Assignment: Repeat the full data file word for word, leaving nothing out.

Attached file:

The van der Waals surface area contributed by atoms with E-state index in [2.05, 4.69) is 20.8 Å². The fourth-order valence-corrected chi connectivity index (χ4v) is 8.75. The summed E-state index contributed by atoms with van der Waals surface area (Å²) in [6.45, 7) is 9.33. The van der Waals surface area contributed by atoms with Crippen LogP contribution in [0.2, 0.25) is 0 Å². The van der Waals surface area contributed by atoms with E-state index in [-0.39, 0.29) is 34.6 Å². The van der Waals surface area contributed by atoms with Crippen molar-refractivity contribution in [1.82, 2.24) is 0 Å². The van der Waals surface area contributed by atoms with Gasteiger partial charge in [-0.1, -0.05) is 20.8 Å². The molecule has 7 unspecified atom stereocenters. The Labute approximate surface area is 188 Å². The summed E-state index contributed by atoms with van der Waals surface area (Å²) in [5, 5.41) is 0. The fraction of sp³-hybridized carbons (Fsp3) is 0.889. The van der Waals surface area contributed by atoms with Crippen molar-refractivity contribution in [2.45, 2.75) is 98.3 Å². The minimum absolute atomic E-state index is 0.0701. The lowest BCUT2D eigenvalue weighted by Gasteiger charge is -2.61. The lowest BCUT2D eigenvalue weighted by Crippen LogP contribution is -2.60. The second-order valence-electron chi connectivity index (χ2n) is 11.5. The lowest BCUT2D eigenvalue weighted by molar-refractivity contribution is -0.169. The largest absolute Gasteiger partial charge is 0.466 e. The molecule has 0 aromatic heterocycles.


The van der Waals surface area contributed by atoms with E-state index in [2.05, 4.69) is 20.8 Å². The fourth-order valence-corrected chi connectivity index (χ4v) is 8.75. The summed E-state index contributed by atoms with van der Waals surface area (Å²) in [6.45, 7) is 9.33. The van der Waals surface area contributed by atoms with Crippen LogP contribution in [0.2, 0.25) is 0 Å². The van der Waals surface area contributed by atoms with E-state index in [-0.39, 0.29) is 34.6 Å². The van der Waals surface area contributed by atoms with Crippen molar-refractivity contribution in [1.82, 2.24) is 0 Å². The van der Waals surface area contributed by atoms with Gasteiger partial charge in [-0.1, -0.05) is 20.8 Å². The molecule has 7 unspecified atom stereocenters. The Labute approximate surface area is 188 Å². The summed E-state index contributed by atoms with van der Waals surface area (Å²) in [5, 5.41) is 0. The fraction of sp³-hybridized carbons (Fsp3) is 0.889. The van der Waals surface area contributed by atoms with Crippen molar-refractivity contribution in [2.45, 2.75) is 98.3 Å². The minimum absolute atomic E-state index is 0.0701. The lowest BCUT2D eigenvalue weighted by Gasteiger charge is -2.61. The lowest BCUT2D eigenvalue weighted by Crippen LogP contribution is -2.60. The second-order valence-electron chi connectivity index (χ2n) is 11.5. The lowest BCUT2D eigenvalue weighted by molar-refractivity contribution is -0.169. The largest absolute Gasteiger partial charge is 0.466 e. The molecule has 0 aromatic heterocycles.